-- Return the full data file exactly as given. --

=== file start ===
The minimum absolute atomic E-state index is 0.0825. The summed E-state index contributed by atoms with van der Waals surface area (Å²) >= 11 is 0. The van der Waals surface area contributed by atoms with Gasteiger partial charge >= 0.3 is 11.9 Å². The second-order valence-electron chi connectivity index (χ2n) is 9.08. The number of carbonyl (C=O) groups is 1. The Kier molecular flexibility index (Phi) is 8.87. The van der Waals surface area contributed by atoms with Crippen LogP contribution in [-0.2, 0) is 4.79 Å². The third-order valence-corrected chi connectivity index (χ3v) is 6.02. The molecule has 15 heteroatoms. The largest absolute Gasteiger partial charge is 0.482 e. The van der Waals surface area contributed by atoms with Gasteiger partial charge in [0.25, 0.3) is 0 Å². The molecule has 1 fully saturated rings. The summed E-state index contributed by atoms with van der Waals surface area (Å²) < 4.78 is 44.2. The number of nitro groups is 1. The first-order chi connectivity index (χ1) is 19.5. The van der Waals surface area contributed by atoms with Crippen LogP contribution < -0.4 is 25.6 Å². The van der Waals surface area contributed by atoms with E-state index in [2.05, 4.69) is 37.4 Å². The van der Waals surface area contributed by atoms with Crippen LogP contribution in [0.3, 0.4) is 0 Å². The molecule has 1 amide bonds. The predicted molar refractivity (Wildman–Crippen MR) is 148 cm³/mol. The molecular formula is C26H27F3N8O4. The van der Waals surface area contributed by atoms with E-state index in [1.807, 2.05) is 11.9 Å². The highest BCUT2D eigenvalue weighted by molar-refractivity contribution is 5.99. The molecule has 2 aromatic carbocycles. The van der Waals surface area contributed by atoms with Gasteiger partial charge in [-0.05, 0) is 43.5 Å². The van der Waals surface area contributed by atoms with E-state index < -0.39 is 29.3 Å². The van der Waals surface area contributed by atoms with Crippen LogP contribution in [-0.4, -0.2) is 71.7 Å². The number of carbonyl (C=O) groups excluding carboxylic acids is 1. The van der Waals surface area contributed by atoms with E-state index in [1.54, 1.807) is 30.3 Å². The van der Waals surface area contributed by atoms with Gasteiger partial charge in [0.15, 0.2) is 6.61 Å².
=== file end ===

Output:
The minimum absolute atomic E-state index is 0.0825. The summed E-state index contributed by atoms with van der Waals surface area (Å²) >= 11 is 0. The van der Waals surface area contributed by atoms with Gasteiger partial charge >= 0.3 is 11.9 Å². The second-order valence-electron chi connectivity index (χ2n) is 9.08. The number of carbonyl (C=O) groups is 1. The Kier molecular flexibility index (Phi) is 8.87. The van der Waals surface area contributed by atoms with Crippen LogP contribution in [-0.2, 0) is 4.79 Å². The third-order valence-corrected chi connectivity index (χ3v) is 6.02. The molecule has 15 heteroatoms. The largest absolute Gasteiger partial charge is 0.482 e. The van der Waals surface area contributed by atoms with Gasteiger partial charge in [0.25, 0.3) is 0 Å². The molecule has 1 fully saturated rings. The summed E-state index contributed by atoms with van der Waals surface area (Å²) < 4.78 is 44.2. The number of nitro groups is 1. The first-order chi connectivity index (χ1) is 19.5. The van der Waals surface area contributed by atoms with Crippen LogP contribution < -0.4 is 25.6 Å². The van der Waals surface area contributed by atoms with E-state index in [2.05, 4.69) is 37.4 Å². The van der Waals surface area contributed by atoms with Crippen LogP contribution in [0.3, 0.4) is 0 Å². The molecule has 1 amide bonds. The predicted molar refractivity (Wildman–Crippen MR) is 148 cm³/mol. The molecular formula is C26H27F3N8O4. The van der Waals surface area contributed by atoms with E-state index in [1.807, 2.05) is 11.9 Å². The highest BCUT2D eigenvalue weighted by molar-refractivity contribution is 5.99. The molecule has 2 aromatic carbocycles. The van der Waals surface area contributed by atoms with Gasteiger partial charge in [-0.05, 0) is 43.5 Å². The van der Waals surface area contributed by atoms with E-state index < -0.39 is 29.3 Å². The van der Waals surface area contributed by atoms with Crippen LogP contribution in [-0.4, -0.2) is 71.7 Å². The number of carbonyl (C=O) groups excluding carboxylic acids is 1. The van der Waals surface area contributed by atoms with E-state index in [1.54, 1.807) is 30.3 Å². The van der Waals surface area contributed by atoms with Gasteiger partial charge in [0.15, 0.2) is 6.61 Å².